President Biden made a trip to Pittsburgh on Thursday to visit the Fern Hollow Bridge, which collapsed earlier this year, as officials work to reopen the crossing before the end of the year.
It concludes a flurry of presidential bridge visits over the past year. It was Biden’s second stop on this particular span. His first visit came shortly after the bridge collapsed in January, when he was scheduled to give a speech elsewhere in the city. Just a few months earlier, Biden visited another dilapidated bridge, this one in New Hampshire, a day after signing his bipartisan Infrastructure Investment and Jobs Act on Nov. 15.
Biden’s staff, particularly Transportation Secretary Pete Buttigieg, have also visited bridges around the country in recent months in an effort to put bridge repair front and center to show how infrastructure law funds are being spent.
The visits also come as experts continue to sound the alarm bells about America’s bridge problem. A 2021 report found that there are more than 46,000 “structurally deficient” bridges around the country, which are nevertheless crossed 178 million times each day.
“It should never have come to this,” Biden said Thursday from the Fern Hollow Bridge construction site about the state of the nation’s infrastructure, adding that the new law means “we’re finally getting to it.”
$40 billion for bridges
Biden aides point out that installing bridges not only affects the lives and safety of everyday drivers, but will also help improve contractions in the hampered supply chain. Road funding for the coming year includes another big chunk set aside for bridges, with $5.5 billion going to the Department of Transportation’s Bridge Formula Program for fiscal year 2023 (which begins in November). The money matches 2022 funding levels, but represents a 391% jump over 2021 — before the law took effect.
A 2021 infrastructure report from the American Society of Civil Engineers highlighted the serious problem: Of the more than 617,000 bridges in the United States, 46,154 of them—or 7.5%—are classified as structurally deficient. Civil engineers also estimate that $125 billion is needed to fix America’s bridge repair backlog, underscoring how much additional investment is likely to be needed beyond the Infrastructure Act in the coming years.
Biden officials have touted that money from the law has already supported repairs on more than 2,400 bridges in its first year, with projects from Illinois to Alabama. The money to repair the Fern Hollow Bridge didn’t come directly from the new law, but Biden says funding from the law allowed Pennsylvania government to move quickly and support a quick rebuild of the bridge without affecting other projects in the pipeline.
The politics of bridges
Biden’s trip this week also has an undeniable political aspect — and not just because Thursday’s Pennsylvania trip also included a stop in Philadelphia to campaign for fellow Democrat John Fetterman, who is currently neck-and-neck with Republican Mehmet Oz in one of the highest profile Senate races. in the nation.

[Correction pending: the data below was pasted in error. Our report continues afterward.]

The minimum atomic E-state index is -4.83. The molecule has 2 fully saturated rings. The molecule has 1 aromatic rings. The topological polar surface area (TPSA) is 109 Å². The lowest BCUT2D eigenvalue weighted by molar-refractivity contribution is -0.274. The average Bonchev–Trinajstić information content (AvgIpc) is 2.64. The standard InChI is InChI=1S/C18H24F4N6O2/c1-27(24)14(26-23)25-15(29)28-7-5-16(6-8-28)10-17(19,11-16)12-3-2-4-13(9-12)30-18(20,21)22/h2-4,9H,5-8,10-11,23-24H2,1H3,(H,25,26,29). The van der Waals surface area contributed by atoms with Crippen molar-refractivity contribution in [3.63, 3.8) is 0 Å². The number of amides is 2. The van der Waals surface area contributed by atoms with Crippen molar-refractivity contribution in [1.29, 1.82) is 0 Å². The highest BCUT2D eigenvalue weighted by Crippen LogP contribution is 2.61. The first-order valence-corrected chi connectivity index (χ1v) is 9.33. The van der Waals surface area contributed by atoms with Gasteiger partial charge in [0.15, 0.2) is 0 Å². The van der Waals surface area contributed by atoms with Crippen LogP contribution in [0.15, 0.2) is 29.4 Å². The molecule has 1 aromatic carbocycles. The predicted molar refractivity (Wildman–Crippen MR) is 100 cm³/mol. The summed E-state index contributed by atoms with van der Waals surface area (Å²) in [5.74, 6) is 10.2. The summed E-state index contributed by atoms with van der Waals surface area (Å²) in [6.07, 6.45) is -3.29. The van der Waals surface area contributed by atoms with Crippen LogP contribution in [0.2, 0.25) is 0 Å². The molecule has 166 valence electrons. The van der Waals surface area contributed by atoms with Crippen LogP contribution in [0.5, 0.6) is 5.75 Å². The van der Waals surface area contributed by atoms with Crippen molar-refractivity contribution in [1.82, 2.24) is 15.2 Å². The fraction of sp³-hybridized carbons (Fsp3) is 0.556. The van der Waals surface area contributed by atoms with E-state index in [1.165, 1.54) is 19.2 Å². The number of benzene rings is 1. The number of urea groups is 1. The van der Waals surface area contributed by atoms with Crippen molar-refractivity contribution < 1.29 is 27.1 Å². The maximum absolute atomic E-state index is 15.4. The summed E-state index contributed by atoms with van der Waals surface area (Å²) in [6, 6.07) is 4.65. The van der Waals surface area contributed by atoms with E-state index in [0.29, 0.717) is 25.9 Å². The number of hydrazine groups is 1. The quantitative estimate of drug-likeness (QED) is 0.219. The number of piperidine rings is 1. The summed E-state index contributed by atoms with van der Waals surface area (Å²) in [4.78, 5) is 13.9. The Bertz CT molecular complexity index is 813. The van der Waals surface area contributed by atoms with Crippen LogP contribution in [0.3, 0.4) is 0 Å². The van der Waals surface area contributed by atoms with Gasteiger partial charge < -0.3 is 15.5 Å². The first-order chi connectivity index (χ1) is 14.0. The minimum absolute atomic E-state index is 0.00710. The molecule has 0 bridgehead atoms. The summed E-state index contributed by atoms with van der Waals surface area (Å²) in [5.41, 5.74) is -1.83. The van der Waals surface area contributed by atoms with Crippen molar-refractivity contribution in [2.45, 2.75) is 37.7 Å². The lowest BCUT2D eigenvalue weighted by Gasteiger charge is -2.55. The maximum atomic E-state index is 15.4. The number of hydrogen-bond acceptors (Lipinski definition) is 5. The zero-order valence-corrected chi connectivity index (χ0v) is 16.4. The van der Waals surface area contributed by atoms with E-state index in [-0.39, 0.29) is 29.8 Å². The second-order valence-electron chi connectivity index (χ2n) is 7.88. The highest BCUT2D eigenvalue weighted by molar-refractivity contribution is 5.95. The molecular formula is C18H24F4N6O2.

The bridge issue is sure to resonate in the state, which according to the White House has the second most dilapidated bridges in the country after only Iowa.
“Pittsburgh is a city of bridges, but too many of them are in bad shape like this bridge behind me before it collapsed,” Biden said during Thursday’s event as Fetterman looked on. The speech repeatedly touched on politics, including a criticism of Republicans who voted against the infrastructure bill but are now, according to Biden, “quietly and privately sending me letters” asking for money.
The bridge stops are just one example of Biden trumpeting how the infrastructure money is being spent. Previous announcements have focused on money for airport terminals, roads, rural broadband efforts, ports and others.
But the impact of such PR efforts ahead of November’s midterm elections has been mixed at best. A notable poll from this summer by the think tank Third Way and Impact Research found that only 24 percent of voters were even aware that the bipartisan infrastructure bill had passed.
President Obama faced similar challenges when officials repeatedly tried to publicize funding for “shovel-ready” projects funded by a 2008 stimulus law. Officials then went so far as to put up signs around the country promoting projects, including many bridges . But in the end, Democrats suffered heavy midterm losses in 2010.
This time, Biden officials say they are focused on the longer term. As Buttigieg said recently, the bridge projects across the country will benefit the American economy for generations.
And while it’s still unclear how much it will help Democrats in November, Biden has signaled that the bridge visits won’t stop anytime soon.
“I’ll be back to go over this sucker,” he promised Thursday.
Ben Werschkul is the Washington correspondent for Yahoo Finance.
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